Now I see my psychotherapist three times a week—his monthly fee (greatly reduced from the norm according to a sliding scale that takes my income into account) is almost exactly the same as my rent. The weekday hours I spend with him (and traveling to and from his apartment) are hours away from my office, the one place where I make any money. I’m a far worse boyfriend now than I was six months ago—distracted, distant, often cold. I’m much more anxious than I’ve ever been before, and happiness is far more elusive for me now than it was in the past. The other night I woke up with my first migraine and spent several hours vomiting and trying not to think of my parents; thinking of them lately, in the daydreamy, gloomy way in which they come into my mind, makes me feel even worse than I’m already feeling. A few days ago, I fainted after dinner. I’d been talking about therapy, and my mind had wandered for a few seconds to the vague, dark specters of my mother and the man I thought was my father. As it turns out, and to complicate things further, we’ve probably got the wrong guy in the paternity department after all these years.
I asked my mother a year ago why she supposed my father had refused to speak to me for more than 15 years. Is it just because I’m gay? I asked her. No, she said, I don’t think that’s it. He doesn’t think you’re his child. Well, am I? I’m not sure, Mom said.
I spoke to the man I grew up believing to be my father last week for the first time since I was 17. Mom was right—he doesn’t believe he’s my father. He admitted that it might have been better to tell me this a long time ago, but he didn’t want to say anything against my mother. If it turns out that he is my father, then, he said, he owes me a big apology. He agreed to a blood test if I opt to arrange one. I don’t know why my mother didn’t mention any of this before I brought it up to her at the age of 34. I asked her two weeks ago for a brief biography of my first year of life, and haven’t heard from her since.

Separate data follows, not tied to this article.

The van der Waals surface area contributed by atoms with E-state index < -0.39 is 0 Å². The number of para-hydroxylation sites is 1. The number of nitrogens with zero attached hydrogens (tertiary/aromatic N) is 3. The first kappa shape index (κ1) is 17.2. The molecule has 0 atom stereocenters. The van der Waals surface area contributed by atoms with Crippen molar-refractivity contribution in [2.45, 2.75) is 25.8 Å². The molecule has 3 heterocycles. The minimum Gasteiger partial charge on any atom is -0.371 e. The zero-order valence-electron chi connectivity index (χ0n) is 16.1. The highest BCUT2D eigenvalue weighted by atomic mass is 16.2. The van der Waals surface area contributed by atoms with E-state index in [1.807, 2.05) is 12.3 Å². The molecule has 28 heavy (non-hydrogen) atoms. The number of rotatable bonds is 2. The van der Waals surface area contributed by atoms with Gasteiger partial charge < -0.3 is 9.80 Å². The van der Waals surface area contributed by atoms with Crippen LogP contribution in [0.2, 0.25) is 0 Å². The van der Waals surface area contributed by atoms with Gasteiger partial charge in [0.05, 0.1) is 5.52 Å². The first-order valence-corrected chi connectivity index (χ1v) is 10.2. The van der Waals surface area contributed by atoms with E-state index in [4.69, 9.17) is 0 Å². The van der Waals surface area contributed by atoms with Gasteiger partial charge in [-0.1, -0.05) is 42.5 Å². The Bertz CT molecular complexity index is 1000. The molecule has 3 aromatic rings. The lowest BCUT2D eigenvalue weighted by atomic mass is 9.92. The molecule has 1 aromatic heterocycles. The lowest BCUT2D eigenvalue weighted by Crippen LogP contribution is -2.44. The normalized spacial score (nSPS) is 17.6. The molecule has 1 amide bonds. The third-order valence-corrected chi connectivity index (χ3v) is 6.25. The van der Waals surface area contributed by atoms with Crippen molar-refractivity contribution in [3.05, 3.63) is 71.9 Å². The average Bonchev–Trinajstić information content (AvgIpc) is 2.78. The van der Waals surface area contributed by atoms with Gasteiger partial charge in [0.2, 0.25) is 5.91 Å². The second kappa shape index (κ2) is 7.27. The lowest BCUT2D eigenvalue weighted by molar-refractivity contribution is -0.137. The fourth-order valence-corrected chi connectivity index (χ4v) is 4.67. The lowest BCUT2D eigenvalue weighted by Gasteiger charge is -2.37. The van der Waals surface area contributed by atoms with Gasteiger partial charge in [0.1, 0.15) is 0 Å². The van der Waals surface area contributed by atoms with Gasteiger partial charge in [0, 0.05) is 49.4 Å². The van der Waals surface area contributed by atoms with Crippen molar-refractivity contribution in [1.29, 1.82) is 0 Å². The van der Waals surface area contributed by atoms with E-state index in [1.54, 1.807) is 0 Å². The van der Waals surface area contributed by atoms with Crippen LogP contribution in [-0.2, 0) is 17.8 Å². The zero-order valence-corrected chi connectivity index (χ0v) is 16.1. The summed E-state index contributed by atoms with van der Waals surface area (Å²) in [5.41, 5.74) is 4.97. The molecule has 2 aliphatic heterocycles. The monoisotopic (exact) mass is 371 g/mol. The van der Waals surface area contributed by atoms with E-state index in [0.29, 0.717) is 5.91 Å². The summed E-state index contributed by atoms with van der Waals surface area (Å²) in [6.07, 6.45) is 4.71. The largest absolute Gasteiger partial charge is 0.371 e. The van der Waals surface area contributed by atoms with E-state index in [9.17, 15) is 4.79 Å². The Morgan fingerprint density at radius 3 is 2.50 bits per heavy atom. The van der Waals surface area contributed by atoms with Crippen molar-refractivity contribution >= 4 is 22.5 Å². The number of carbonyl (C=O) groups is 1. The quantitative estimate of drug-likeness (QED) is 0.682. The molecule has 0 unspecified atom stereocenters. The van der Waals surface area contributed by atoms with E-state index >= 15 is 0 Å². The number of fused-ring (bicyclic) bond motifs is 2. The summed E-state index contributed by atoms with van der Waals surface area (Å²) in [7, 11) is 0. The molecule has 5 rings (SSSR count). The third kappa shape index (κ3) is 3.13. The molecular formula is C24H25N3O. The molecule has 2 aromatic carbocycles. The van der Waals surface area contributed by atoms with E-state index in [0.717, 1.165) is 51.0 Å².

Such are the gifts, for me, so far, of psychotherapy.
Toward the end of her 1981 book Psychoanalysis: The Impossible Profession, Janet Malcolm reports on the last of her many intimate conversations with “Aaron Green,” a disguised New York psychoanalyst. He had compared analysis several times to surgery, and Malcolm asks him why he is so attached to that analogy. “Because it’s so radical,” he says. “Because it indicates how impersonal and intimate analysis is. Because it tells you that it is not a casual procedure, that it is serious and dangerous, that it is dire.” I know there’s a difference between five-times-a-week classical psychoanalysis and the mere three-times-a-week psychotherapy that I’m putting myself through, but his radical analogy, and his use of that awful word “dire,” have me, for now, in their grip. One of my many strange fantasies while in therapy has been to be hospitalized for an extended period. For what? I’m a healthy, reasonably socialized, reasonably happy person—or at least I was before I went into psychotherapy.
I keep going back for more psychotherapy—and recently asked for that third weekly session, rather than just two—because I have a minimal but persistent faith that I will eventually get better, and will finally be better off than I was pre-therapy. I want some insight. Malcolm’s “Aaron Green” again: “Insight isn’t superficial—it isn’t simply learning something mildly interesting about yourself. It is becoming yourself.” So I guess I’m trying, with the help of psychotherapy, to become myself. I didn’t expect it to be easy or entertaining or cheap. But I wish I had been better prepared for the degree to which psychotherapy has been wreaking havoc on my brain and my body. I’m eager to learn how to feel feelings; I’m just alarmed at the price I’m being asked to pay to do so. I thought psychotherapy would be, above all else, interesting. Instead it is, more than anything, dire.
Rick Whitaker is the author of Assuming the Position: A Memoir of Hustling and The First Time I Met Frank O’Hara: Reading Gay American Writers.
This article from the Village Voice Archive was posted on April 27, 2004